“How many times can a non-minority, someone who’s Caucasian, say that they’ve experienced those same things?”
Snider went on to reference the provision of the original 1787 U.S. Constitution, which allowed Southern states to count slaves as three-fifths of a person in population counts.
The so-called Three-Fifths compromise, she reasoned, perpetuated the marginalization of Blacks for generations.
“If you fast forward, Blacks have often been seen for many years as waiters, cooks, shoe shines, field hands, service individuals, and when you think about service individuals, we don’t see them until we want something from them or until we want to ask them a question,” Snider said.
Drug Enforcement Administration (DEA) community outreach director Rod Cunningham echoed those beliefs, too.
Cunningham, who is Black, shared how he’s been blessed to have a 29-year military career, received a quality education, robust financial situation and stable family life in the U.S.
But, he emphasized, “If I get pulled over (by police), I don’t feel so privileged, because my black skin won’t always get me out of that situation.”
Systemic racism and classism, Cunningham said, is underscored today in the U.S., via mass incarceration, privatized prisons, crime laws and so on.
He argued such systems have kept down people of color because society has been conditioned to reject convicts — through stripping voting rights and limited career prospects, exacerbating recidivism.
Cunningham observed: “At one point you’re gonna get frustrated making $9 an hour, and you’re going to do something illegal…”
Equity starts with personal responsibility
Preventing negative outcomes and other challenges minorities face can be mitigated with personal responsibility and demonstrating a strong moral and ethical compass, some panelists argued.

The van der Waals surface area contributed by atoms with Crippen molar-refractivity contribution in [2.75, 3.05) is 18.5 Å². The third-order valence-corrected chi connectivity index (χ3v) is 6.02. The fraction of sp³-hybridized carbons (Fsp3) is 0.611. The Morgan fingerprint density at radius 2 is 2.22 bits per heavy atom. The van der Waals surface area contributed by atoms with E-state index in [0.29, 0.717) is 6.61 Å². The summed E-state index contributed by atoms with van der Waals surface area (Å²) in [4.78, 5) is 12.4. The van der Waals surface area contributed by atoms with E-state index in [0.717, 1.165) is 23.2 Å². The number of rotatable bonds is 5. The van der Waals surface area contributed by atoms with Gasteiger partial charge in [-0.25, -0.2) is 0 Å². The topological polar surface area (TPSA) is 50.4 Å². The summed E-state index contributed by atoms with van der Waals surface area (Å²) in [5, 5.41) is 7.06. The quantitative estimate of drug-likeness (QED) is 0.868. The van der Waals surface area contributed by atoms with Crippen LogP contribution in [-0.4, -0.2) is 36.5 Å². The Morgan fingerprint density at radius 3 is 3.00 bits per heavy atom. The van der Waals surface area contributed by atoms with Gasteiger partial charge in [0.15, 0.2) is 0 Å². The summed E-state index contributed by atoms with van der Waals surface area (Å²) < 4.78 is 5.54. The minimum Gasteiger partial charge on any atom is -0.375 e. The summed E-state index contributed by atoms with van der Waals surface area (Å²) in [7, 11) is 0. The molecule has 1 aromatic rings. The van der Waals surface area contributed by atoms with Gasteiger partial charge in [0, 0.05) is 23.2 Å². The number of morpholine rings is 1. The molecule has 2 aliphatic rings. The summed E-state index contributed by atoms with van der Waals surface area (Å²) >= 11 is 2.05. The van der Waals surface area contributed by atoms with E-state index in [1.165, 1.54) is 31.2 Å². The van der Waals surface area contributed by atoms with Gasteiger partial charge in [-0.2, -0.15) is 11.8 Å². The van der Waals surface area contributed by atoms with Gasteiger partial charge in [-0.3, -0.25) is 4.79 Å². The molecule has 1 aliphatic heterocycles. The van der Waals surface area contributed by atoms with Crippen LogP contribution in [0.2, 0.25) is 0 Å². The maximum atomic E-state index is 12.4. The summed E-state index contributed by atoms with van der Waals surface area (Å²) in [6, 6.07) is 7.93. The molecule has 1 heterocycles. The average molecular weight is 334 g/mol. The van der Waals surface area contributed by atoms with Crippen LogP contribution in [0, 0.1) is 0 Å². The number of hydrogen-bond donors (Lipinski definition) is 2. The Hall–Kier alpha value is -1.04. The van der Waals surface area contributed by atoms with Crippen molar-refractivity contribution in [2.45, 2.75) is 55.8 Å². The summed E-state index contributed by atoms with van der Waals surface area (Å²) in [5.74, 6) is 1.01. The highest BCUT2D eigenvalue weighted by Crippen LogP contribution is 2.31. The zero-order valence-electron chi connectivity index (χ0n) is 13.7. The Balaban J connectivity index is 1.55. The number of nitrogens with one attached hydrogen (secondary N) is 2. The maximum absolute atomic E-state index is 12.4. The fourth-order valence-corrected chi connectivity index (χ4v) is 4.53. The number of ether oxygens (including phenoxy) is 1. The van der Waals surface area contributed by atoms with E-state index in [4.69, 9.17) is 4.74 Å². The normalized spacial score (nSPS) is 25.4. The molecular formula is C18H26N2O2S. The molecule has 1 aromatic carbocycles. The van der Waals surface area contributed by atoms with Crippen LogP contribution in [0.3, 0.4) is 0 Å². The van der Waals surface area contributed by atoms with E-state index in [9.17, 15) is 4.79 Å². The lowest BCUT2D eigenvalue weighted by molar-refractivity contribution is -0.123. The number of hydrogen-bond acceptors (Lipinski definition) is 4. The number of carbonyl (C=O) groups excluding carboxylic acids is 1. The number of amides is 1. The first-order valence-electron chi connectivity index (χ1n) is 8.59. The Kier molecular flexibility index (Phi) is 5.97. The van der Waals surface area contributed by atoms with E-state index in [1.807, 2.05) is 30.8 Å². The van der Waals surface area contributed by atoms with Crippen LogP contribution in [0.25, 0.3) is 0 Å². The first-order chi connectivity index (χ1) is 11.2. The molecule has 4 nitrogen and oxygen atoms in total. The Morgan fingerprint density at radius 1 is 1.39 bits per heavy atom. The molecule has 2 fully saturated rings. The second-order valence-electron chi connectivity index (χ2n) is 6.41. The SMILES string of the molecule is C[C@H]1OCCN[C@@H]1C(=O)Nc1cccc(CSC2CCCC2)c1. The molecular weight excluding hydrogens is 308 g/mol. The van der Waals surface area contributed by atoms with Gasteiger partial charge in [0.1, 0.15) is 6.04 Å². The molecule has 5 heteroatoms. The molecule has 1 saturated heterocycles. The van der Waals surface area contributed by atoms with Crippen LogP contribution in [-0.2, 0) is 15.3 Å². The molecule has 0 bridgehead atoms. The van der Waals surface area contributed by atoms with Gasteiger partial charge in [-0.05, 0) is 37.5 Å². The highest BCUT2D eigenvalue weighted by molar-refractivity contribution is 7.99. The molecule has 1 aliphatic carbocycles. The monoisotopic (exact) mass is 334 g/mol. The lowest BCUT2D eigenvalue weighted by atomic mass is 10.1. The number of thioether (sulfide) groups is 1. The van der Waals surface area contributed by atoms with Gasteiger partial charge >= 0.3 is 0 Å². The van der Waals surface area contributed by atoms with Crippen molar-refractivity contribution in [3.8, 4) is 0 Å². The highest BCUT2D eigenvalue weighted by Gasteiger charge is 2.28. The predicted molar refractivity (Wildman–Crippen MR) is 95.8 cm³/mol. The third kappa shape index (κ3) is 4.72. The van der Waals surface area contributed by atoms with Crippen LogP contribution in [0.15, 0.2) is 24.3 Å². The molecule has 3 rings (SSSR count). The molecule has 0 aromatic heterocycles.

Al Hernandez, a member of the PHSC board of trustees, is an example of a minority living the American dream.
Hernandez, a Cuban immigrant, came to the U.S. “with two pennies and nothing else.”
Today he’s a market vice president at Humana and proudly holds bachelor’s and master’s degrees from Nova Southeastern University.
With that, Hernandez pushed back on victimhood culture, which he believes has become all too prevalent in the U.S.
“We need to be careful, as we look at ourselves and our communities. The reality is, you’re going to make your life — you do have the responsibility and you do have the personal responsibility for yourself, for your family, for your kids.
“At the end of the day, we’re all Americans, and we’ve got to start seeing ourselves as Americans first, and really get to that point of view.”
He continued: “The reality is, we’re all going to encounter issues. We’re all going to encounter situations in life. Some of them, whether it’s fair or not, is somewhat irrelevant. It’s what you do with it, and how do you actually overcome these obstacles that are going to happen in your life.
“Personally, I don’t allow anybody or anything, regardless of whether I have an accent or not, to tell me or to change my career path or to change where I’m coming from. As a person, you have to have individual responsibility to work hard, to do what is required of you to be a good member of society.”
Zaremsky added onto those views.
“The change starts with us,” Zaremsky said. “We need to look at ourselves, and that’s where the change needs to take place, and having equal laws and equal ramifications for decisions—whether good decisions or bad decisions.”
Even with the ongoing calls for social justice, the Jewish leader put into perspective America’s eminence, also warning against the ills of socialism and communism.
“We’re the least prejudiced, with the least injustices. We’re the freest and most equal country in the world, thus we should not burn it down,” Zaremsky said.
“We keep from having an unjust balance of power by allowing freedom of speech—not censoring tweets of people we don’t like, or not allowing dissenting opinions on panel discussions or on college campuses.
“Echo chambers cause prejudice, injustice, and imbalance of power. Freedom — free speech, free market, religious freedom — are the best defenses against unjust, imbalances of power. Because of our wonderful constitution, every citizen can lawfully address injustices,” Zaremsky said.
Other panelists and speakers included Emery Ailes, PHSC LIFE (Linking Faith In Education) coordinator; Joe Bohn, University of South Florida College of Public Health professor and community engagement director; Shauna Hale, assistant U.S. Attorney, Middle District of Florida; Tonicia Freeman-Foster, Central Florida Behavioral Health Network change specialist; Pinellas-Pasco Circuit Judge Shawn Crane; and, Imam Hassan Sultan, CEO of the Muslim Connection in Tampa.
Published September 30, 2020